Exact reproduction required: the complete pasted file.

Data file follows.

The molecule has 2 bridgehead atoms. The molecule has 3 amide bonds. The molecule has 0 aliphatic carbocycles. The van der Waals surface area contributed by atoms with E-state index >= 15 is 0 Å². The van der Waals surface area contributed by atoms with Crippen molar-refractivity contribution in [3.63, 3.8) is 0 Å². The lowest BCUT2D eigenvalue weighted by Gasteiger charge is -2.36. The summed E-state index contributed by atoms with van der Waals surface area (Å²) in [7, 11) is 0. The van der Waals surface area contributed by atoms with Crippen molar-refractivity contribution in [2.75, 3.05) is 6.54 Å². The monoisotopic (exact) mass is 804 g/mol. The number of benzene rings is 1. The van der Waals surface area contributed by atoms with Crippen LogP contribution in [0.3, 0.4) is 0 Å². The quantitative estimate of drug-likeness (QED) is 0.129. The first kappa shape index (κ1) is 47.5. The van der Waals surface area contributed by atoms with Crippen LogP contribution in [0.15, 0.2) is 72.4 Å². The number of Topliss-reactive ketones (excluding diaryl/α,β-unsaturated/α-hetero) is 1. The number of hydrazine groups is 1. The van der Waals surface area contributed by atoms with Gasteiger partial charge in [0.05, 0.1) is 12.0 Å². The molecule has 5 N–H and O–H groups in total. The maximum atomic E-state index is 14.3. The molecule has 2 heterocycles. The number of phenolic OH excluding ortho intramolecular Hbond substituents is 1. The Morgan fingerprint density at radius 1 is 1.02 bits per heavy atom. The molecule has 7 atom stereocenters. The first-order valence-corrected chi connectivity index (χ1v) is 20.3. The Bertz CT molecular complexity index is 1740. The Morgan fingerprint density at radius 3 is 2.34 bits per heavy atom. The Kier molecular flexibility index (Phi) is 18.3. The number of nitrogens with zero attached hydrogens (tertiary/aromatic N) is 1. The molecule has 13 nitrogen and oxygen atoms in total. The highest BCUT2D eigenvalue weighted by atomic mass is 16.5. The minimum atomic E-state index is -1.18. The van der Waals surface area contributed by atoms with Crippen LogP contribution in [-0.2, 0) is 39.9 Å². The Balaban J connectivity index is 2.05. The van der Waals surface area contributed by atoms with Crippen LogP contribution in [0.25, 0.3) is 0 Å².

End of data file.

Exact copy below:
The molecule has 2 bridgehead atoms. The molecule has 3 amide bonds. The molecule has 0 aliphatic carbocycles. The van der Waals surface area contributed by atoms with E-state index >= 15 is 0 Å². The van der Waals surface area contributed by atoms with Crippen molar-refractivity contribution in [3.63, 3.8) is 0 Å². The lowest BCUT2D eigenvalue weighted by Gasteiger charge is -2.36. The summed E-state index contributed by atoms with van der Waals surface area (Å²) in [7, 11) is 0. The van der Waals surface area contributed by atoms with Crippen molar-refractivity contribution in [2.75, 3.05) is 6.54 Å². The monoisotopic (exact) mass is 804 g/mol. The number of benzene rings is 1. The van der Waals surface area contributed by atoms with Crippen LogP contribution in [0.3, 0.4) is 0 Å². The quantitative estimate of drug-likeness (QED) is 0.129. The first kappa shape index (κ1) is 47.5. The van der Waals surface area contributed by atoms with Crippen LogP contribution in [0.15, 0.2) is 72.4 Å². The number of Topliss-reactive ketones (excluding diaryl/α,β-unsaturated/α-hetero) is 1. The number of hydrazine groups is 1. The van der Waals surface area contributed by atoms with Gasteiger partial charge in [0.05, 0.1) is 12.0 Å². The molecule has 5 N–H and O–H groups in total. The maximum atomic E-state index is 14.3. The molecule has 2 heterocycles. The number of phenolic OH excluding ortho intramolecular Hbond substituents is 1. The Morgan fingerprint density at radius 1 is 1.02 bits per heavy atom. The molecule has 7 atom stereocenters. The first-order valence-corrected chi connectivity index (χ1v) is 20.3. The Bertz CT molecular complexity index is 1740. The Morgan fingerprint density at radius 3 is 2.34 bits per heavy atom. The Kier molecular flexibility index (Phi) is 18.3. The number of nitrogens with zero attached hydrogens (tertiary/aromatic N) is 1. The molecule has 13 nitrogen and oxygen atoms in total. The highest BCUT2D eigenvalue weighted by atomic mass is 16.5. The minimum atomic E-state index is -1.18. The van der Waals surface area contributed by atoms with Crippen LogP contribution in [-0.2, 0) is 39.9 Å². The Balaban J connectivity index is 2.05. The van der Waals surface area contributed by atoms with Crippen LogP contribution in [0.25, 0.3) is 0 Å².